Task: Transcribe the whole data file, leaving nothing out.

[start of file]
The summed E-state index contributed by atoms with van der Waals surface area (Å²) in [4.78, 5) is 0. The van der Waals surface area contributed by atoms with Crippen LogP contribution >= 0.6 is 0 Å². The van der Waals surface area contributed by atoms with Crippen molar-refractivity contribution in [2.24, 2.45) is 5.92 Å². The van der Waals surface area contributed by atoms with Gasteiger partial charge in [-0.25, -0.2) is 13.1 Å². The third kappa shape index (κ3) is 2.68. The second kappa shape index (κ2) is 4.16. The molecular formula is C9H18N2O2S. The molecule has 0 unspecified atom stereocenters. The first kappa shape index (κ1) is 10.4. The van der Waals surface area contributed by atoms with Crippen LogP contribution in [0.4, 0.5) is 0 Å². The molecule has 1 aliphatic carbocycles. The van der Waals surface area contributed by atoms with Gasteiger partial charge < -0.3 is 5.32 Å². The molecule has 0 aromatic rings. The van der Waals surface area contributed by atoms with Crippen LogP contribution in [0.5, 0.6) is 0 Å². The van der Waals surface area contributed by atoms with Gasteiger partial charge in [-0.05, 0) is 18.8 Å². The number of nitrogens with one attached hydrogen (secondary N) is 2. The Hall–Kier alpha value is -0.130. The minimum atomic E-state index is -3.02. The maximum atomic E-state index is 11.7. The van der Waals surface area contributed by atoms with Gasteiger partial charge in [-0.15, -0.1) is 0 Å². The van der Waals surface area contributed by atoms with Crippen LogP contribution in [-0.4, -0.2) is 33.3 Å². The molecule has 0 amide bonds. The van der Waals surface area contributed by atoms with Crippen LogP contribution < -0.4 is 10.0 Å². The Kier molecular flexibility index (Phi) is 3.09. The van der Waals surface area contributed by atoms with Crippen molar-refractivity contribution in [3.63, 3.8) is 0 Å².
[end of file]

The summed E-state index contributed by atoms with van der Waals surface area (Å²) in [4.78, 5) is 0. The van der Waals surface area contributed by atoms with Crippen LogP contribution >= 0.6 is 0 Å². The van der Waals surface area contributed by atoms with Crippen molar-refractivity contribution in [2.24, 2.45) is 5.92 Å². The van der Waals surface area contributed by atoms with Gasteiger partial charge in [-0.25, -0.2) is 13.1 Å². The third kappa shape index (κ3) is 2.68. The second kappa shape index (κ2) is 4.16. The molecular formula is C9H18N2O2S. The molecule has 0 unspecified atom stereocenters. The first kappa shape index (κ1) is 10.4. The van der Waals surface area contributed by atoms with Crippen LogP contribution in [0.4, 0.5) is 0 Å². The molecule has 1 aliphatic carbocycles. The van der Waals surface area contributed by atoms with Gasteiger partial charge < -0.3 is 5.32 Å². The molecule has 0 aromatic rings. The van der Waals surface area contributed by atoms with Crippen LogP contribution in [0.5, 0.6) is 0 Å². The van der Waals surface area contributed by atoms with Gasteiger partial charge in [-0.05, 0) is 18.8 Å². The number of nitrogens with one attached hydrogen (secondary N) is 2. The Hall–Kier alpha value is -0.130. The minimum atomic E-state index is -3.02. The maximum atomic E-state index is 11.7. The van der Waals surface area contributed by atoms with Gasteiger partial charge in [-0.15, -0.1) is 0 Å². The van der Waals surface area contributed by atoms with Crippen LogP contribution in [-0.4, -0.2) is 33.3 Å². The molecule has 0 amide bonds. The van der Waals surface area contributed by atoms with Crippen LogP contribution < -0.4 is 10.0 Å². The Kier molecular flexibility index (Phi) is 3.09. The van der Waals surface area contributed by atoms with Crippen molar-refractivity contribution in [3.63, 3.8) is 0 Å².